Permanent Collection of Art
Many significant changes have occurred in the area of the collection in the last five years, the very positive ramifications of which will shape and improve the collection for many years to come.
The main role of the permanent collection to date has been to represent, protect and make available to the public and to other institutions regionally significant works. ‘Regionally significant works’ has been interpreted as works by artists resident in or visitors to the region, or the works may be linked to the area through subject matter or provenance. This role continues to be pivotal for the collection, and unique in its capacity for comprehensiveness and depth. As a result the Collection is a meaningful repository of regional works which reflects aspects or parts of the community back to itself.
With severe limitations on safe storage space, collection guidelines until 1999 restricted acquisitions in terms of size and dimensions. But as of 2000, the recognition of the strength of the collection in the area of land and landscape, and the imminent move to a new facility with vastly expanded, environmentally sound and secure storage space, led to the decision to broaden collection guidelines to include three-dimensional, multi-media and installation works, both from the region and outside. Building on the collection’s strength in land and landscape provides direction for acquiring contemporary works from outside the region. Widening the parameters of size and media allows us to more accurately reflect the production of regionally significant work..
Highlights of the early collection which illustrate the emphasis on subject matter of land and landscape, to which recent and planned acquisitions of contemporary art respond, include the Kathleen Daly/George Pepper estate of 80 oil paintings and drawings executed in south eastern Alberta, and paintings by H.G. Glyde, Takao Tanabe and Illingworth Kerr.
Recently several large acquisitions served to bolster the collection as a full representation of regionally significant art works: the William Stewart collection is comprised of over 100 drawings, prints and paintings spanning the full length of his career and includes many of the original printing woodblocks; three bodies of work by Edmonton-based photographer Orest Semchishen significantly expand our holdings of contemporaryCanadian photography (many of which were featured in the Canadian Museum of Contemporary Photography exhibition, In Plain View/Voir Clair), and the 8 paintings and watercolours by Luke Lindoe which initiated the collection in 1981, have recently been augmented by an estate donation of 26 ceramic pieces, 14 sculptures and 5 watercolours.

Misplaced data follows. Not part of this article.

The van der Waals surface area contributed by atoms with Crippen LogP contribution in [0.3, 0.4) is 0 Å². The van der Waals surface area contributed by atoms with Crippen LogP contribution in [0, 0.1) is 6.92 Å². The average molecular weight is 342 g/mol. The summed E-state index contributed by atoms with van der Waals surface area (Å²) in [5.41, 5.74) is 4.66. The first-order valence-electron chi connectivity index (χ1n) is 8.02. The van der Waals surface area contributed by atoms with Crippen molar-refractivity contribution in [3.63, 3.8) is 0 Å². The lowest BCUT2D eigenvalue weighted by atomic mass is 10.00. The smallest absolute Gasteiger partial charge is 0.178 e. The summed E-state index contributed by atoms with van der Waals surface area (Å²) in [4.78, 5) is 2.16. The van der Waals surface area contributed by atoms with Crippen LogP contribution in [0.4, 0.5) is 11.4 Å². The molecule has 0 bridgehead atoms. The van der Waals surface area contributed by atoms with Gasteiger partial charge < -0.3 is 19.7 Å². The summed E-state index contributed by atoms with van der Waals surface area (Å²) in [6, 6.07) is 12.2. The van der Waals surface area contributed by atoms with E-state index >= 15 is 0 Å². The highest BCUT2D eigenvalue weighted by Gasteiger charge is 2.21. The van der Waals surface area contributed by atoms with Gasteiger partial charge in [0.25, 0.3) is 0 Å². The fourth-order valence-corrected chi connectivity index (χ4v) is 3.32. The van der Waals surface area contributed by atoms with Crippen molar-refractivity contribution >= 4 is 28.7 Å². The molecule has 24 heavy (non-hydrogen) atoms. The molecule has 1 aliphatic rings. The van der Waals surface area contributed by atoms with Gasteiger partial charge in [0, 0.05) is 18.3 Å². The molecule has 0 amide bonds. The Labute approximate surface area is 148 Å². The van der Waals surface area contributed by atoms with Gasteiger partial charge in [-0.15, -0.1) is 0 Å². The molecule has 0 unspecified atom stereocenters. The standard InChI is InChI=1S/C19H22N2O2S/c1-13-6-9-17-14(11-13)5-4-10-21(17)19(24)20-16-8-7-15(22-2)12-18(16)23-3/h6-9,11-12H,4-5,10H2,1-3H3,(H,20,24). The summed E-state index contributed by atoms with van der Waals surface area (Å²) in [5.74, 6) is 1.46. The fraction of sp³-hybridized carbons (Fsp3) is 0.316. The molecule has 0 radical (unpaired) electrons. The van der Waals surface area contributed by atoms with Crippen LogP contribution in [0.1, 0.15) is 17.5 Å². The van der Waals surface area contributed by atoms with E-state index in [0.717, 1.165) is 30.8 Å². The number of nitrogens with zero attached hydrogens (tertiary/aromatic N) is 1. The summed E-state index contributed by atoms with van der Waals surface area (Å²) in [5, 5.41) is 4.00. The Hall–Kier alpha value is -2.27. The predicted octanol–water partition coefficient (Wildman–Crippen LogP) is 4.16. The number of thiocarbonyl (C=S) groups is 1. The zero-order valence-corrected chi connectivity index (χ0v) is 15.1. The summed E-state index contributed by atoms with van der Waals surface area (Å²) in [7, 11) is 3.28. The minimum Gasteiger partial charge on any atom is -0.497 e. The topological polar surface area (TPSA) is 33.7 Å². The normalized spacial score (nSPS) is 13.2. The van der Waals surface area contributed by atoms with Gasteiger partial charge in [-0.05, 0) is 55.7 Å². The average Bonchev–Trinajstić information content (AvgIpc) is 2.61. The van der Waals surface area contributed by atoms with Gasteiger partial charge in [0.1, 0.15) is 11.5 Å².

While numerous other acquisitions of regionally significant works have taken place recently, with the expansion of allowable dimensions and media we have been able to strengthen our representation of contemporary media and approaches: for instance,Rory Mahony’s Physis, a large format Light Jet Duraflex print which draws together ideas around baroque collections and personal histories; Martin Bennett’s oil on canvas, Static Painting/2nd Variation/Red/River/St. Patrick’s Church; Which subtly explores the history of landscape painting and souvenir snap-shot photography; and Deborah Forbes’ Durafilm print, Infanta Margarita/Jonbenet Ramsay Fusion, which takes as its subject the long tradition of political/economical use and abuse of children in western history.
Initial steps in the direction of acquiring national and international contemporary works about land and landscape were taken with the acquisition of a photographic assemblage piece by Newfoundland artist Marlene Creates, from the body of work entitled Language and Land Use, Alberta 1993, and Saskatchewan artist Marsha Kennedy’s Setting IX, an oil on board/glass etching work from the seriesStilled Lives. Recently, other such acquisitions include an untitled encaustic work by Alan Harding MacKay, Susan Detwiler’s Bronco, a cast aluminium and rubber sculpture from the Roadkill series, and Angela Inglis’ mixed media, 18 part three dimensional work, General Ideas. Mark Gomes’ large photographic/steel piece The Lion’s Share was recently transferred to the Collection from the Canada Council Art Bank, for installation in the Esplanade.
The development of the Collection of Art will include national and international contemporary art which takes as its subject the complex interplay between land, nature, the environment, and human action and interaction. The Collection will continue to reinforce regionally significant holdings with contemporary works which are the product of rigorous artistic exploration.
Documentation of works in the collection consists of informational entries maintained in our database, along with colour images of the work. Other documentation internally includes publications on the artists whose work is collected, ranging from pamphlets to catalogues. The collection is fully available for research and loans to public institutions. Works can be viewed on line through the database, or in house (by appointment), and inquiries can be made by mail, email or telephone. Collection database entries can and have been saved to disk for, or
emailed to, off-site researchers.